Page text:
Sunday, June 24, 2012

Simplicity 7032 progress.

Do you sometimes have sewing projects that you over think and put of making? It might be that you have some expensive fabric that you're too scared to cut into. A project that feels insurmountable. Or a pattern that calls for a technique you have not yet tried. 

I have been procrastinating this jacket and skirt pattern for well over six months now and it needed to stop. Months ago I had overcome the hurdle that was the interfaced scallop collar and edges, with pleasing results. Now it was time to sew on the fitted sleeves and begin on the lining.

I am almost finished the sleeves and lining. Stay tuned for photos of this jacket finished in the coming week!

By the way... does anyone have any tips on lining a garment???

Sam xox

Friday, June 22, 2012

February beret complete.

To match my Lemon Myrtle scarf, I knitted up this beret in the same Rooster Almerino DK yarn. The pattern is called February Beret and can be found at Sock Pixie for free.

The pattern is knitted initially on DPN's, as you need to make an icord. Then a circular needle is used, changing to DPN's when needed.

I would not recommend this pattern for the beginning knitter, as the process of grafting well over 100 stitches onto the icord I found really tricky (this was only my second knitting project). Once the stitches are on and a few rows have been stitched, the whole process becomes much more enjoyable, especially when the beautiful pattern begins to emerge.

And, just to show you what a cozy hat this is to wear in winter, here is a terribly grainy pic from my phone...

Details can be found at my Ravelry account.

Sam xox

Wednesday, June 20, 2012

Lemon myrtle scarf.

This scarf was made using the pattern The Cream of Spinach Scarf by Larissa Brown's. In keeping with the food-themed name, I will call my version the Lemon Myrtle Scarf.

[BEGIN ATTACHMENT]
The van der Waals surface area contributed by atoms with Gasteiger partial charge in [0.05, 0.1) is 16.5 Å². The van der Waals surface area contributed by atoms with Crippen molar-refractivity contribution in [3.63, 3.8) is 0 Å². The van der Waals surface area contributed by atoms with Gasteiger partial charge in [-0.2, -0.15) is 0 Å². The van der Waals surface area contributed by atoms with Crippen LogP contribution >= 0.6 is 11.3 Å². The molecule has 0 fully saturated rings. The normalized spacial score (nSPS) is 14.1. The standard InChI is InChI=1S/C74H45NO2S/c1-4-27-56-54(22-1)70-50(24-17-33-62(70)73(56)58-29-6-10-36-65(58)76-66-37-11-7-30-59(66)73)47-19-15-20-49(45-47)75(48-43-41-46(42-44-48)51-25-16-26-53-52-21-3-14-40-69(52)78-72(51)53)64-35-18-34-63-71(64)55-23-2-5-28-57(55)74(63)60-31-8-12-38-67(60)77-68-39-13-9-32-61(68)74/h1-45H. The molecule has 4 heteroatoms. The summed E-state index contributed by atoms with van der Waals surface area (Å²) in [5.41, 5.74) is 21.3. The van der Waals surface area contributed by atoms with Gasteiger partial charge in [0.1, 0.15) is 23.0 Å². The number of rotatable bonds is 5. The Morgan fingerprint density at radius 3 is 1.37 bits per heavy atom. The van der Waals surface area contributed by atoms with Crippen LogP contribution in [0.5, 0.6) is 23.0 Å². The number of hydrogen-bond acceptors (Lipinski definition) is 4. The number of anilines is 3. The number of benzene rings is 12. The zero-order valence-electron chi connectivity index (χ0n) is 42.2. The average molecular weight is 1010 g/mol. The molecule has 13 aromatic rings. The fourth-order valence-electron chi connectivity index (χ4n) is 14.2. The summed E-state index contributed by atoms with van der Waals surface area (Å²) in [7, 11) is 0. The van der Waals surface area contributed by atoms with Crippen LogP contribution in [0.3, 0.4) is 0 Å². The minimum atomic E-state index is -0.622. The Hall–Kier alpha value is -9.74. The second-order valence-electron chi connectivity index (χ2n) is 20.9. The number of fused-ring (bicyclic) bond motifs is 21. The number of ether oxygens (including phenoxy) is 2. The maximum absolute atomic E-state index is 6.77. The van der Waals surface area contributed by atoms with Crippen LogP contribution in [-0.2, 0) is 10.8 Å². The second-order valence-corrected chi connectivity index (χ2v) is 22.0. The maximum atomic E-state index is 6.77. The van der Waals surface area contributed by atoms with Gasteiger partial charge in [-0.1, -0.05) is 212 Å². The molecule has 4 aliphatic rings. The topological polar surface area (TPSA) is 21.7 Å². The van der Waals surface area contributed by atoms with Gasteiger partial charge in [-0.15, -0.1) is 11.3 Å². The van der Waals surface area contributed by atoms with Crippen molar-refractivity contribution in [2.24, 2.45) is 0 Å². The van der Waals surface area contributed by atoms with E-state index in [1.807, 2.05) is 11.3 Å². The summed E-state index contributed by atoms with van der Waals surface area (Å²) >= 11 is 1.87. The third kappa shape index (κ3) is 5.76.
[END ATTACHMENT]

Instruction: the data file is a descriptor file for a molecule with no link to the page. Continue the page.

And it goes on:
The yarn I used was Rooster AlmerinoDK in Custard. I purchased mine from The Yarn Cafe and it was shipped to Australia quickly. The pattern is brilliantly easy and stitches up a dream. I especially love the scalloped ends that the pattern creates. 

I would recommend this pattern to all knitting levels, as the pattern is disbelievingly simple to knit.

Details can be found at my Ravelry account.

Sam xox

Tuesday, June 19, 2012

What's on my needles - Fair Isle Yoke.

I cast on this project back in April, but it was set aside as I had a few other projects I needed to finish. 

My dear friend Mill gifted me A Stitch in Time Volume 1, and my heart skipped a beat when I saw this pattern. I hastily ordered the yarn this pattern called for, some beautiful Shetland Wool from Jamieson & Smith, which is perfect for fair isle work.

The fair isle motif looks simple to follow, and as it is only the yoke that has the design, it is a project that is achievable for me.

While it may not be finished in time for this winter, it will be a joy to make!

Sam xox

Monday, June 18, 2012

Fast baby cardigan #2.

This little blog has been neglected of late. Real life some how got in the way. The weeks have rolled by, winter has arrived, and somehow it is almost the middle of the year (can you believe it?). I have been very busy at work lately, with my roster a bit all over the place knocking me out of routine. I made an effort this weekend to get back to my sewing machine, and with very pleasing results, but more about that another time.

For now I will show you something that has been a WIP for too long! This is the second Fast Baby Cardigan I have made. You might remember I made one of these some months back? Well this latest version, Cardigan 2.0, is for some dear friends of mine in The Neatherlands who have a baby due to arrive early July. While it will be a summer bub, it won't be too long before the cooler months arrive in the North, and the little one will need a warm woollen cardigan to keep it cozy.

I was really satisfied with Cardigan 2.0, as I managed to knit in button holes! I know, sounds obvious but the first time I knitted this pattern it was my first knitted object ever and I just assumed that button holes would be explicitly included in the pattern (they are not). Snaps covered up this error with the first cardigan, but second time round I was determined to do it properly, and I am very pleased with the result...

 I am trying to improve how I sew up my raglan sleeves, and think this one turned out ok.

 A close-up of the button holes.

If you're on Ravelry, feel free to friend me, I would love to see what you're knitting!

Sam xox